The need to address crime and the causes behind it

Despite National’s protestations to the contrary, violent crime seems to be increasing around New Zealand. A spate of armed hold ups of bars, service stations, takeaway joints and even a couple of banks has occurred in the last two years. In the last year Z Energy Stations, taverns and more recently an Egyptian kebab outlet just a few minutes walking distance from my place have all been hit. Sometimes the police are successful in finding the offenders, but often they are not.

What bothers me aside from the spike in these offences is the sheer brazen nature of some of the attacks, and the age of some of the offenders who may have to be dealt with in the youth court. It is pretty difficult to say that crime is dropping when there has been a surge in such violent offences, particularly in south Auckland. These have involved attempted assault of staff on the premises hit, the use of assorted weapons ranging from handguns to steel tyre rims.

So, why is there this surge in violent offences and what can be done about it?

One major problem is a societal break down of responsibility for ones own actions, a lack of role models for troubled youth. Successive Governments have talked about addressing youth crime, poverty in particular amongst Maori and Pacific Island people who tend to be disproportionately represented in the crime statistics. But the talk of those successive Governments has failed to materialize into a comprehensive approach across social welfare, justice and the education sectors.

This should be tied into the comprehensive approach that I have mentioned for tackling poverty. The latter often fuels crime as a result of disenchantment, but also a lack of values instilled through education and opportunities for work.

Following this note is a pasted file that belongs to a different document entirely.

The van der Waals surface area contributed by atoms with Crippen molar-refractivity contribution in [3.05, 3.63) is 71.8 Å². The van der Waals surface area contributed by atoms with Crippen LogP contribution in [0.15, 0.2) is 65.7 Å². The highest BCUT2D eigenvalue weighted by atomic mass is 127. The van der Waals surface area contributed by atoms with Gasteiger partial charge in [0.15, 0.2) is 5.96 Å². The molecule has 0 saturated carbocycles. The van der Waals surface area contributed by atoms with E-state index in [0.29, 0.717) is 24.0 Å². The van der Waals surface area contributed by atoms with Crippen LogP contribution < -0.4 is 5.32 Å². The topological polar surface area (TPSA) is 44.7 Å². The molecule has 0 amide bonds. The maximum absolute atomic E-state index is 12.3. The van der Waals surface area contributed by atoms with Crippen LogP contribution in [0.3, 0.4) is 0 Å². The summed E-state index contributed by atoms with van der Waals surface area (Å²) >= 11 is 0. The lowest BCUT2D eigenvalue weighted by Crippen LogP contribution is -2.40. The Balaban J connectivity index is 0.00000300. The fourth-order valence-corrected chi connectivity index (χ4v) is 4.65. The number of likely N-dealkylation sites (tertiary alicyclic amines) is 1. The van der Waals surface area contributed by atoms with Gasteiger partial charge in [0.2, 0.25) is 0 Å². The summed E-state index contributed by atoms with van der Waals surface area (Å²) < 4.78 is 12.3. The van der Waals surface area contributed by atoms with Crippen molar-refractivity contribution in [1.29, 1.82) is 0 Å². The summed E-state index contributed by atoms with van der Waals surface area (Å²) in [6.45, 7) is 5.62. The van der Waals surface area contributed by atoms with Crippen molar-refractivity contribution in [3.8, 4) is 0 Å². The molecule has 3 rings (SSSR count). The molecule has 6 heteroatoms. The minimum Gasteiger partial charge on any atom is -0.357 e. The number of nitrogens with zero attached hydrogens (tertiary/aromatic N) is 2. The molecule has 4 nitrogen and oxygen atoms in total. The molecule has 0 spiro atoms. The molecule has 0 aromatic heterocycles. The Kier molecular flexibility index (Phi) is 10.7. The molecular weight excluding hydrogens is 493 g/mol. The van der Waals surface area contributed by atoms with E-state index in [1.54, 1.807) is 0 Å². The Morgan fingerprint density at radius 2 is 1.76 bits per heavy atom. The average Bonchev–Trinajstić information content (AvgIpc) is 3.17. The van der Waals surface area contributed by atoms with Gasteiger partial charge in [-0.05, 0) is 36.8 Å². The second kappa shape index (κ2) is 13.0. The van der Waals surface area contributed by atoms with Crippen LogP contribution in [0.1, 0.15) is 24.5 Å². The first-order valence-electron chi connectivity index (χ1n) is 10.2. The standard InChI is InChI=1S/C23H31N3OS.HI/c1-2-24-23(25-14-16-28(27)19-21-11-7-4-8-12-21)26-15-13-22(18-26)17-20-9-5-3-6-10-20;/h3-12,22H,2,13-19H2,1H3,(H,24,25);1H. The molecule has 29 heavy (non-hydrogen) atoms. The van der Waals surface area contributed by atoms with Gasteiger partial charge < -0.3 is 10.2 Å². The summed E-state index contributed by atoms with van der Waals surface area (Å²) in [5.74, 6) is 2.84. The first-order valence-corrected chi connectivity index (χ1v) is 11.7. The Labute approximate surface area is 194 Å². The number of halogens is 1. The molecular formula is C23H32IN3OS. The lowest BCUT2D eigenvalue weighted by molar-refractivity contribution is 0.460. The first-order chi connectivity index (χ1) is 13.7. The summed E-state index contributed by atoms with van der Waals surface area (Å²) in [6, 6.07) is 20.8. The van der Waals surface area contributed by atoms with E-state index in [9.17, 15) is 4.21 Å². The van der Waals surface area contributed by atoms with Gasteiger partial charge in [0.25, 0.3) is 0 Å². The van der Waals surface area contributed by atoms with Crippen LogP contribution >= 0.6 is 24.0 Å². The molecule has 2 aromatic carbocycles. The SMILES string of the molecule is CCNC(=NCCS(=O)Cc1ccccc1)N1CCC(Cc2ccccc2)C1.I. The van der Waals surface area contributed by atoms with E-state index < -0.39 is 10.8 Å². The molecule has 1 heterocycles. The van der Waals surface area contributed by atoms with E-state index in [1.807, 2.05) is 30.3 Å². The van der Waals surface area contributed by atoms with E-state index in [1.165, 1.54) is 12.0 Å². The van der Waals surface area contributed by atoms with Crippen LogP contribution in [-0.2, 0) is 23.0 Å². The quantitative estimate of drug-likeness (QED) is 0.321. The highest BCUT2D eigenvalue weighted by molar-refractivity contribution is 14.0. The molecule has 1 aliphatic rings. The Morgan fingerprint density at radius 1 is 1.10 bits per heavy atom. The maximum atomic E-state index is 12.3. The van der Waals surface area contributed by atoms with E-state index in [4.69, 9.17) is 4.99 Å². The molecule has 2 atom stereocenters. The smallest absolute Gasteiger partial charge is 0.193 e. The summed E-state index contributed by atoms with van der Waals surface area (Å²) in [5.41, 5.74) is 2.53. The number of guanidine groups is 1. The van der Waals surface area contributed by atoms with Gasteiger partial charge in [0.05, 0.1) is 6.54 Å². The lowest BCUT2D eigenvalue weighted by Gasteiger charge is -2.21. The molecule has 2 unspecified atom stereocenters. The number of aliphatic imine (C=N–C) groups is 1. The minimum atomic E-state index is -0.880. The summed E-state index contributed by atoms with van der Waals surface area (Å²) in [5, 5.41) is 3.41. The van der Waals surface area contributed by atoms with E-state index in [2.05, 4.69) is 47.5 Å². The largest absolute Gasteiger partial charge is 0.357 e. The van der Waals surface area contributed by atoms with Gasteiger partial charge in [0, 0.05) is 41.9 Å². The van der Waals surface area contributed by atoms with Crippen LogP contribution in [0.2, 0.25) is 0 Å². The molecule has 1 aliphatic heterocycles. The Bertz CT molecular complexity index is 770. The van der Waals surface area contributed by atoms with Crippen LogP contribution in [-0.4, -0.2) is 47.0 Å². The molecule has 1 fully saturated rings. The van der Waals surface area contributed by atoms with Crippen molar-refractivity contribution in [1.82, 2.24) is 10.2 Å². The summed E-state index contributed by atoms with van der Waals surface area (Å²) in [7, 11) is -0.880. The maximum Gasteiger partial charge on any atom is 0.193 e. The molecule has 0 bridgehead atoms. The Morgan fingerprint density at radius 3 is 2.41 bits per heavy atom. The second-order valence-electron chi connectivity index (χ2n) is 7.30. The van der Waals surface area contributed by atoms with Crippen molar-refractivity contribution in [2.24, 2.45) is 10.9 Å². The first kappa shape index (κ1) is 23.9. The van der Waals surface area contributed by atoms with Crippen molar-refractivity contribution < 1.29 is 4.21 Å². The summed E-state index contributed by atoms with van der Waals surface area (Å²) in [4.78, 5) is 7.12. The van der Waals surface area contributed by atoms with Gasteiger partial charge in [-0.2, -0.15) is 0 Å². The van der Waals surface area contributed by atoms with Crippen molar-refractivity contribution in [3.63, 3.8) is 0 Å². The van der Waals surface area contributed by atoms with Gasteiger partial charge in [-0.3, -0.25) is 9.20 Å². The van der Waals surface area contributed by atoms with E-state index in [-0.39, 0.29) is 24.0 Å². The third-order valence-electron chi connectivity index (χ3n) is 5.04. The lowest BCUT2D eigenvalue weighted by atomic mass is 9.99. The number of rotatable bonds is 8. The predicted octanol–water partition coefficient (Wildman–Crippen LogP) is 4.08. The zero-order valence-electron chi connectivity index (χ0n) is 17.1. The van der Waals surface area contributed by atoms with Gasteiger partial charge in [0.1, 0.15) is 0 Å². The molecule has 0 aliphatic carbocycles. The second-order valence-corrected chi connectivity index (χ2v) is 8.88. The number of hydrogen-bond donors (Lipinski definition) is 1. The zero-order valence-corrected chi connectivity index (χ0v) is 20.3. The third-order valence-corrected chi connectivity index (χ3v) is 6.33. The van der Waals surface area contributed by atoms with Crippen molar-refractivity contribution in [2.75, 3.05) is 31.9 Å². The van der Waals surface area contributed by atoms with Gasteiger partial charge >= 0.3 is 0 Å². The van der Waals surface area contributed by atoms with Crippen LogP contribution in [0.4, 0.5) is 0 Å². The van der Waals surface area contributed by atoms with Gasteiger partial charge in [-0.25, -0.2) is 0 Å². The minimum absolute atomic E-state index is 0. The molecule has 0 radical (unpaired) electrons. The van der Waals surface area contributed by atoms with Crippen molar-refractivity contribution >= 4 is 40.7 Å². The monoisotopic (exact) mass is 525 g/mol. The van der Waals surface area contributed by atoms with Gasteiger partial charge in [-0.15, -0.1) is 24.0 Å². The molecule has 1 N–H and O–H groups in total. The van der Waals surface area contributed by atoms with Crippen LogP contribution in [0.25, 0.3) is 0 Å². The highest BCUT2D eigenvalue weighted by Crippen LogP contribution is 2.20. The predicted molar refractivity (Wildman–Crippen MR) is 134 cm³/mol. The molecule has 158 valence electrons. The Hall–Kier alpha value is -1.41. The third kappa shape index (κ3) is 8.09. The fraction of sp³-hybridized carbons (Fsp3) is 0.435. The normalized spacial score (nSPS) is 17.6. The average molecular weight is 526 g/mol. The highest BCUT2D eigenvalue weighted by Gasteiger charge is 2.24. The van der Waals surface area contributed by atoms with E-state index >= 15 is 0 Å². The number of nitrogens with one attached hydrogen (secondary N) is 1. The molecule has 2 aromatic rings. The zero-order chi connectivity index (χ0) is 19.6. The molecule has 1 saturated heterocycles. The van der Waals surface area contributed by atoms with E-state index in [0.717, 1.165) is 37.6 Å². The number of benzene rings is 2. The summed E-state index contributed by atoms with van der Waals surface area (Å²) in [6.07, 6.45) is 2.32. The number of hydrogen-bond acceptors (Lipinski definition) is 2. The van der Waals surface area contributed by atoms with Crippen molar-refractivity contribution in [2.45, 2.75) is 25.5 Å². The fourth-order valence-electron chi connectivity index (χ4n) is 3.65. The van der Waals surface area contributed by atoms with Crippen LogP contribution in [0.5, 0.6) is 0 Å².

Another problem is the prevalence of drugs. Cannabis, heroin, methamphetamines are all contributing to a rise in violent offences. The scale of the recent busts in Northland where tens of millions of dollars in narcotics was recently found in a single haul points to a significant black market at work.

However, a bigger problem, that the Government must tackle is the under funding of the authorities and the causes of judges handing down weak sentences that fail to reflect the gravity of the crime or provide an effective deterrent against future offending. In the case of sexual offences, an estimated 29% of all offences get reported to the Police, which ensures that in probably 9/10 cases the offender will get away. In the case of the under funding, given a spike in gun crime – something we like to think is not a problem in New Zealand – it was disturbing to hear of a gun control and vetting manager telling the Police his section had been systemically under funded.

Unless and until these and other causes of violent crime in New Zealand get addressed, the situation will worsen.

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